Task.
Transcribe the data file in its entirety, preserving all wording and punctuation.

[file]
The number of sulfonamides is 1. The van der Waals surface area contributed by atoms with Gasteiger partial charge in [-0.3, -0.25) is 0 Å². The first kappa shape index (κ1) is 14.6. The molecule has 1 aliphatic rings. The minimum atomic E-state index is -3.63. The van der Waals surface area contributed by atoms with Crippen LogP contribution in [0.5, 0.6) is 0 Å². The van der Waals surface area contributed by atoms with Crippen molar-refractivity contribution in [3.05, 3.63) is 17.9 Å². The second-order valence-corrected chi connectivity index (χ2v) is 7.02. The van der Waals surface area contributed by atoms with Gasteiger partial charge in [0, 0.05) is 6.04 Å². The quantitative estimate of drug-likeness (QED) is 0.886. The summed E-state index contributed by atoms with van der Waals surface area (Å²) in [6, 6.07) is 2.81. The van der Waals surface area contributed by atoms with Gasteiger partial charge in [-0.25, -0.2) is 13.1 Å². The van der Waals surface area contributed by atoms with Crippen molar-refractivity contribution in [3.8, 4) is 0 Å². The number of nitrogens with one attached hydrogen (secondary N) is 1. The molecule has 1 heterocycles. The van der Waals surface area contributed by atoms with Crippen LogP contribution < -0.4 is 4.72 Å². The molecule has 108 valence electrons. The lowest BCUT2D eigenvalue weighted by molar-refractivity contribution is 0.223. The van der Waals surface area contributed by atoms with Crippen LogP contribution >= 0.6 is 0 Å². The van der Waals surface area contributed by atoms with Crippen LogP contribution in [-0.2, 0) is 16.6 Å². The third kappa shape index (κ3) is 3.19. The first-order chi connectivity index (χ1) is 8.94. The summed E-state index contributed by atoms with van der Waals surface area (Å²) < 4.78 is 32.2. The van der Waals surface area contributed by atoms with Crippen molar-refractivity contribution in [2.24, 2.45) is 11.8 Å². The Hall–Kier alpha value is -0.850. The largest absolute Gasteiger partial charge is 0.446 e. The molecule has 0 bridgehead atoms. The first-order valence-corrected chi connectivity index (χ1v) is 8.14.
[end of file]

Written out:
The number of sulfonamides is 1. The van der Waals surface area contributed by atoms with Gasteiger partial charge in [-0.3, -0.25) is 0 Å². The first kappa shape index (κ1) is 14.6. The molecule has 1 aliphatic rings. The minimum atomic E-state index is -3.63. The van der Waals surface area contributed by atoms with Crippen LogP contribution in [0.5, 0.6) is 0 Å². The van der Waals surface area contributed by atoms with Crippen molar-refractivity contribution in [3.05, 3.63) is 17.9 Å². The second-order valence-corrected chi connectivity index (χ2v) is 7.02. The van der Waals surface area contributed by atoms with Gasteiger partial charge in [0, 0.05) is 6.04 Å². The quantitative estimate of drug-likeness (QED) is 0.886. The summed E-state index contributed by atoms with van der Waals surface area (Å²) in [6, 6.07) is 2.81. The van der Waals surface area contributed by atoms with Gasteiger partial charge in [-0.25, -0.2) is 13.1 Å². The van der Waals surface area contributed by atoms with Crippen molar-refractivity contribution in [3.8, 4) is 0 Å². The number of nitrogens with one attached hydrogen (secondary N) is 1. The molecule has 1 heterocycles. The van der Waals surface area contributed by atoms with Crippen LogP contribution < -0.4 is 4.72 Å². The molecule has 108 valence electrons. The lowest BCUT2D eigenvalue weighted by molar-refractivity contribution is 0.223. The van der Waals surface area contributed by atoms with Crippen LogP contribution >= 0.6 is 0 Å². The van der Waals surface area contributed by atoms with Crippen LogP contribution in [-0.2, 0) is 16.6 Å². The third kappa shape index (κ3) is 3.19. The first-order chi connectivity index (χ1) is 8.94. The summed E-state index contributed by atoms with van der Waals surface area (Å²) < 4.78 is 32.2. The van der Waals surface area contributed by atoms with Crippen molar-refractivity contribution in [2.24, 2.45) is 11.8 Å². The Hall–Kier alpha value is -0.850. The largest absolute Gasteiger partial charge is 0.446 e. The molecule has 0 bridgehead atoms. The first-order valence-corrected chi connectivity index (χ1v) is 8.14.